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FIATA calls for reasonable free time for container usage

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GENEVA : FIATA International Federation of Freight Forwarders Associations, urges shipping lines to review and reinstate the current free time periods back to no less than feasible, pre-pandemic levels. Whilst the decision to reduce the free time periods was one-sided, market conditions have in the meantime changed, and justifications for status quo no longer remain valid.

Demurrage and detention charges are an important tool for supply chain stakeholders to ensure the efficient use of their container stock which represents a substantial investment. Understanding the need for maintaining the velocity of cargo, containers need to be turned around as fast as possible. Consequently, merchants who use containers for longer periods should be discouraged from this practice. Best practices on this topic can be found in FIATA’s Toolkit on Detention and Demurrage and the Best Practice Guide on Container Shipping and Quality of Containers Vol 2 (please click buttons below).

FIATA notes that it is the obligation of shipping lines to provide a reasonable free period to allow the merchant sufficient time for: the loading and delivery of the container for an export; and the pick-up, unloading and return of the empty container for an import.

During the last few years, free time periods for containers have been reduced and tariffs for demurrage and detention have increased considerably. Shipping lines justified shorter free time periods noting that it will increase fluidity and help to ease congestion. The decision forced merchants to make considerable efforts to meet free time windows, leading to landside congestion, and above all, traffic jams around major ports and terminals. However, merchants have been charged detention and demurrage fees even in situations where they had no control over the container turnaround time, despite their best efforts, due to congestion at ports.

With reduced volumes shipped, the strain on supply chain bottlenecks came down, and congestion has since eased substantially. The idle capacity of containers that were stuck in congestion are now also coming back into circulation. Industry feedback notes that the combination of older equipment having been kept in service, and production of new containers at record levels, would lead to a period where the available container fleet outweighs demand for its use.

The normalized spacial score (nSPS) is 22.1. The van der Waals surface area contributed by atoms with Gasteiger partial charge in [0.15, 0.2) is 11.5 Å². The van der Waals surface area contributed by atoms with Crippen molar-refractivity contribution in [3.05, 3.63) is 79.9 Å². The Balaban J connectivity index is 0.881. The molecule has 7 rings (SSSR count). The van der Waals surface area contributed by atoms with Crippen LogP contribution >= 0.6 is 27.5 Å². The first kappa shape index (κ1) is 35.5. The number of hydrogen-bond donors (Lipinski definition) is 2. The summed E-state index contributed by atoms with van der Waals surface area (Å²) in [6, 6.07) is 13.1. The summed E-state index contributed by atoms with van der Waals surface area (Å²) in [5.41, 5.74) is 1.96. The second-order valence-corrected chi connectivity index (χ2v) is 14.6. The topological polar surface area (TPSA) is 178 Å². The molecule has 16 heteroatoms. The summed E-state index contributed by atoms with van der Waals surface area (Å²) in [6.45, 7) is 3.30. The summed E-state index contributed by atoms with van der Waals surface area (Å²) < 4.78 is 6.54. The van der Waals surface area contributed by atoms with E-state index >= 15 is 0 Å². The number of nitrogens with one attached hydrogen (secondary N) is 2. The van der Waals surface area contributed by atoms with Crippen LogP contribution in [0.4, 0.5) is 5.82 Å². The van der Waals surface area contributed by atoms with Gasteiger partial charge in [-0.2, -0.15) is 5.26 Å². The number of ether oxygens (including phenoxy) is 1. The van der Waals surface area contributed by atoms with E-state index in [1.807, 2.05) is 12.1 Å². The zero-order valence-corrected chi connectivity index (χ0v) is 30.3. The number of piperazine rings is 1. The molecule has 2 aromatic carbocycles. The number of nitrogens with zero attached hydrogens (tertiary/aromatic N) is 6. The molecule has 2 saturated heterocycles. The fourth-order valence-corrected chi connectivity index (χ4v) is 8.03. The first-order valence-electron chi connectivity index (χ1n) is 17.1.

Need for timely response to changed market environment

A supply chain is stronger when there is dialogue and coordination between stakeholders. No one stakeholder should impose onerous requirements on the others. In this context, the current free time periods limit the scope for proper compliance with the:

Convention for Safe Container (CSC) ;
Code of Practice for Packing of Cargo Transport Units as approved by IMO/ILO/UNECE

In addition, FIATA (and co-sponsors) encourages shipping lines to take a serious look into the quality of the equipment to:

retire equipment that is beyond its natural economical life circle and may not be “fit for purpose”; and
use the period to pro-actively review equipment, to maintain and repair it and ensure that it complies with appropriate standards for container quality.

FIATA calls for detention and demurrage practices to be in line with the velocity principle, with multi-stakeholder coordination to respond to market needs in a timely manner to strengthen supply chain resilience. Now is the time to act to optimise container movements and improve container quality for future use.

FIATA’s Toolkit on Detention and Demurrage (FMC Final Rule)

Best Practice Guide on Container Shipping and Quality of Containers Vol II


FIATA International Federation of Freight Forwarders Associations is a non-governmental, membership-based organisation representing freight forwarders in some 150 countries. FIATA’s membership is composed of 109 Association Members and more than 5,500 Individual Members, overall representing an industry of 40,000 freight forwarding and logistics firms worldwide. Based in Geneva, FIATA is ‘the global voice of freight logistics’.

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